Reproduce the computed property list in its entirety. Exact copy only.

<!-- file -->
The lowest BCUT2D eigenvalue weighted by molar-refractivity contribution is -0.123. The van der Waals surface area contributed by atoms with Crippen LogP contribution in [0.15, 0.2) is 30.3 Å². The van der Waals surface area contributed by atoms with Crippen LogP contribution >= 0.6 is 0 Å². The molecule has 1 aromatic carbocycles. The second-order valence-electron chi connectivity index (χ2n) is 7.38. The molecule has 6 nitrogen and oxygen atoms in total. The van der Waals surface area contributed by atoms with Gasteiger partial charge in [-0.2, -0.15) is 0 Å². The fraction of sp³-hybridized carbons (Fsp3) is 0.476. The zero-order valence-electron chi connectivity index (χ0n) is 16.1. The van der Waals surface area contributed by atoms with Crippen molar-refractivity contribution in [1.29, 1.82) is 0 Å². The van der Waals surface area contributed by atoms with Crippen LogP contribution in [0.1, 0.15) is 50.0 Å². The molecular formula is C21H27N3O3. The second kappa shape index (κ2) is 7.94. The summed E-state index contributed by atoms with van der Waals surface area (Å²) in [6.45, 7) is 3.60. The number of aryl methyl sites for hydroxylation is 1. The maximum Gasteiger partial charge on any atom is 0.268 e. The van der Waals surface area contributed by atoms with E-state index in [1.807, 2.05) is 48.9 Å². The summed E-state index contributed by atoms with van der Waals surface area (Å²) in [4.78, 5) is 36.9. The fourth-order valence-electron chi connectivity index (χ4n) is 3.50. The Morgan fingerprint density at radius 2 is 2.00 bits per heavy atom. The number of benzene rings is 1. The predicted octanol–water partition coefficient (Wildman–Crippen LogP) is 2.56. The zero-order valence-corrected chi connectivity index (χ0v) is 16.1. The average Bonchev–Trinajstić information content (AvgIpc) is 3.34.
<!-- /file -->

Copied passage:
The lowest BCUT2D eigenvalue weighted by molar-refractivity contribution is -0.123. The van der Waals surface area contributed by atoms with Crippen LogP contribution in [0.15, 0.2) is 30.3 Å². The van der Waals surface area contributed by atoms with Crippen LogP contribution >= 0.6 is 0 Å². The molecule has 1 aromatic carbocycles. The second-order valence-electron chi connectivity index (χ2n) is 7.38. The molecule has 6 nitrogen and oxygen atoms in total. The van der Waals surface area contributed by atoms with Gasteiger partial charge in [-0.2, -0.15) is 0 Å². The fraction of sp³-hybridized carbons (Fsp3) is 0.476. The zero-order valence-electron chi connectivity index (χ0n) is 16.1. The van der Waals surface area contributed by atoms with Crippen molar-refractivity contribution in [1.29, 1.82) is 0 Å². The van der Waals surface area contributed by atoms with Crippen LogP contribution in [0.1, 0.15) is 50.0 Å². The molecular formula is C21H27N3O3. The second kappa shape index (κ2) is 7.94. The summed E-state index contributed by atoms with van der Waals surface area (Å²) in [6.45, 7) is 3.60. The number of aryl methyl sites for hydroxylation is 1. The maximum Gasteiger partial charge on any atom is 0.268 e. The van der Waals surface area contributed by atoms with E-state index in [1.807, 2.05) is 48.9 Å². The summed E-state index contributed by atoms with van der Waals surface area (Å²) in [4.78, 5) is 36.9. The fourth-order valence-electron chi connectivity index (χ4n) is 3.50. The Morgan fingerprint density at radius 2 is 2.00 bits per heavy atom. The number of benzene rings is 1. The predicted octanol–water partition coefficient (Wildman–Crippen LogP) is 2.56. The zero-order valence-corrected chi connectivity index (χ0v) is 16.1. The average Bonchev–Trinajstić information content (AvgIpc) is 3.34.